- Inadequate IT infrastructure is a significant barrier to telehealth adoption for safety-net providers, those who offer care access to underserved and disadvantaged populations, according to a new report from RAND.
RAND interviewed representatives of seven state Medicaid programs and 19 urban and rural federally qualified health centers (FQHCs) who said that poor broadband connectivity is a telehealth obstacle.
One representative from a Western rural FQHC said that she offers telehealth services at the center’s main site, but not at satellite sites, because of insufficient broadband capacity in frontier communities.
She said that inadequate broadband connectivity prevented her from offering remote patient monitoring (RPM) to patients who lived outside of the three towns the center serves.
A representative from an urban FQHC running a telehealth program for a homeless population also complained about insufficient connectivity.
Equipment costs were identified as another barrier to telehealth adoption. One representative from a rural FQHC in the Northeast said that the cost of equipment deterred the center from implementing telehealth.
“It was going to be $50,000 just to get the equipment and set up the portal. Neither organization [originating and distant site] could see covering those costs after we covered our providers’ cost. It would just be a foolish proposition administratively, because neither one could afford to throw that kind of money into it,” the representative told RAND.
Other FQHC representatives complained about equipment failures that required staff time. One interviewee from an urban FQHC in the South said having only one IT specialist who “doesn’t have a whole lot of time to work on troubleshooting” made it difficult to fix technical telehealth problems.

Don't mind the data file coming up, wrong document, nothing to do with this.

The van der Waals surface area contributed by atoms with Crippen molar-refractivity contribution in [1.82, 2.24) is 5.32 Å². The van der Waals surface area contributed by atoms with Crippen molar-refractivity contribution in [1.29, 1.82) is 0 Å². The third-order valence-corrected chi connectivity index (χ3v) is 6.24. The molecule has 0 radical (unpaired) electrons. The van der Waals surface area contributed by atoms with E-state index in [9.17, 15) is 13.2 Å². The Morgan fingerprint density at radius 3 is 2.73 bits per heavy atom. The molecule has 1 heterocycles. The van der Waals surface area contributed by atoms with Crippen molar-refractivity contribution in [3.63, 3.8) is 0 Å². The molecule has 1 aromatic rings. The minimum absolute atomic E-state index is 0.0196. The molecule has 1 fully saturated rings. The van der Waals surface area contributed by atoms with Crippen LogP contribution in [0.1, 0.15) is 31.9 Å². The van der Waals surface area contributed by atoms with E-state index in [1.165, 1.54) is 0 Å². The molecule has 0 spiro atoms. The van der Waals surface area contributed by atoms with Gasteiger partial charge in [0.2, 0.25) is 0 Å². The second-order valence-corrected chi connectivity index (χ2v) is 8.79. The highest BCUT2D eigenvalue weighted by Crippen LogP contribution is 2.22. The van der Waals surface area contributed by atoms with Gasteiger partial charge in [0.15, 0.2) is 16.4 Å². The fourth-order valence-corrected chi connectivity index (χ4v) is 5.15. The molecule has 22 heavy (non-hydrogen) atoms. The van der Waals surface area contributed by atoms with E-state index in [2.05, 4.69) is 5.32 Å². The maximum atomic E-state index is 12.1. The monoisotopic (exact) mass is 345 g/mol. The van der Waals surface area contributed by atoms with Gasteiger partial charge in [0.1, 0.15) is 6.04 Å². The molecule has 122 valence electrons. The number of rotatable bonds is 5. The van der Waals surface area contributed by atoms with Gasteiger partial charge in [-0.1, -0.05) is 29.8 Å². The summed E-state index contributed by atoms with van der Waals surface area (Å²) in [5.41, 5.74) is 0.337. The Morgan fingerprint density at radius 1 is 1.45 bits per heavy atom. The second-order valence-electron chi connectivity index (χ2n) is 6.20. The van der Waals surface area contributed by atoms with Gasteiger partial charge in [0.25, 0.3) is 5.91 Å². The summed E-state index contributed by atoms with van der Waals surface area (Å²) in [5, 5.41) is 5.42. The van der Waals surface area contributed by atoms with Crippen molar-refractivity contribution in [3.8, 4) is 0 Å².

Inconsistency regarding telehealth policies at state Medicaid programs was a major concern of interviewees. They complained that there was a general lack of clarity about which telehealth services were allowed by the Medicaid program, ambiguity around telepresenter requirements, lack of authorization for FQHCs to serve as distant sites in the federal Medicare program and some state Medicaid programs, and insufficient reimbursement for telehealth services.
RAND identified other barriers to telehealth services faced by safety-net providers, including telehealth as a cost center, billing challenges, lack of buy-in among providers, challenges to specific patient populations, complexities in adjusting clinic workflow, inadequate supply of telehealth specialists, complex logistics around credentialing and licensing, and challenges in working with remote providers.
The report offered several telehealth recommendations for policymakers, payers, and FQHCs:
- Authorizing FQHCs to serve as both originating and distant sites could spur the growth of telehealth in the safety net
- FQHCs and their partners would benefit from clarification of telehealth policies, especially as they affect FQHCs
- Telehealth may be most effective if implemented as part of a suite of strategies to address workforce shortages in rural areas
- Case studies of successful telehealth programs would be beneficial for FQHCs
- Telehealth program duration needs to addressed in telehealth policies and practices because services can be implemented as a short-term or long-term solution
- Future research should inventory telehealth policies specific to FQHCs and examine relationships between policies and implementation of telehealth by FQHCs.
RAND found that live video telehealth was the most commonly used type of telehealth among FQHCs, typically used for behavioral health treatment. FQHCs also carried out store-and-forward telehealth and remote patient monitoring.
Iterviewees named several facilitators that supported telehealth implementation, including grant funding, the presence of a clinic champion, collaboration with payers, and implementation of practices to improve workflow.
The FQHC representatives said that they have several changes planned to expand telehealth implementation. These include expanding existing telehealth offerings by servicing additional sites and/or increasing volume, offering additional specialities, and modifying workflow.